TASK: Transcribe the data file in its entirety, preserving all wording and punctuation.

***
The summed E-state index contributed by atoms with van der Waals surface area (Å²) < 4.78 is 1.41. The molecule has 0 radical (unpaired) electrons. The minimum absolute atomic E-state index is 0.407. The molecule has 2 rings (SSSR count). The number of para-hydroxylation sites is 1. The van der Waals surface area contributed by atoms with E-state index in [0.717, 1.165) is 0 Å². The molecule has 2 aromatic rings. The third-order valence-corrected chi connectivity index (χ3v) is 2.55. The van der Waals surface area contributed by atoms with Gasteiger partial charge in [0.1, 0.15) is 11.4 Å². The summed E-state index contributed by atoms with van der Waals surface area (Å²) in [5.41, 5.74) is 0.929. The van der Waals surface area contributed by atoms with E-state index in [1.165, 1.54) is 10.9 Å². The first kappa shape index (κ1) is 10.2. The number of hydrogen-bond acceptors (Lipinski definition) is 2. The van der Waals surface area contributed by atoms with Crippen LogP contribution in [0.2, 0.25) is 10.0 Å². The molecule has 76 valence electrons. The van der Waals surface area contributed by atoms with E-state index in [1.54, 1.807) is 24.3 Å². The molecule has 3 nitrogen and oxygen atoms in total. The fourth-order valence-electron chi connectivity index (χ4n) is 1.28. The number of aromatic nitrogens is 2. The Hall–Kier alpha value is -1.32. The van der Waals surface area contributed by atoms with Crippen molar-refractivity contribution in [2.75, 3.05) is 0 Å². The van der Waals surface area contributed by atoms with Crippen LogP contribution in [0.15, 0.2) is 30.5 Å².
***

The summed E-state index contributed by atoms with van der Waals surface area (Å²) < 4.78 is 1.41. The molecule has 0 radical (unpaired) electrons. The minimum absolute atomic E-state index is 0.407. The molecule has 2 rings (SSSR count). The number of para-hydroxylation sites is 1. The van der Waals surface area contributed by atoms with E-state index in [0.717, 1.165) is 0 Å². The molecule has 2 aromatic rings. The third-order valence-corrected chi connectivity index (χ3v) is 2.55. The van der Waals surface area contributed by atoms with Gasteiger partial charge in [0.1, 0.15) is 11.4 Å². The summed E-state index contributed by atoms with van der Waals surface area (Å²) in [5.41, 5.74) is 0.929. The van der Waals surface area contributed by atoms with E-state index in [1.165, 1.54) is 10.9 Å². The first kappa shape index (κ1) is 10.2. The number of hydrogen-bond acceptors (Lipinski definition) is 2. The van der Waals surface area contributed by atoms with Crippen LogP contribution in [0.2, 0.25) is 10.0 Å². The molecule has 76 valence electrons. The van der Waals surface area contributed by atoms with E-state index in [1.54, 1.807) is 24.3 Å². The molecule has 3 nitrogen and oxygen atoms in total. The fourth-order valence-electron chi connectivity index (χ4n) is 1.28. The number of aromatic nitrogens is 2. The Hall–Kier alpha value is -1.32. The van der Waals surface area contributed by atoms with Crippen molar-refractivity contribution in [2.75, 3.05) is 0 Å². The van der Waals surface area contributed by atoms with Crippen LogP contribution in [0.15, 0.2) is 30.5 Å².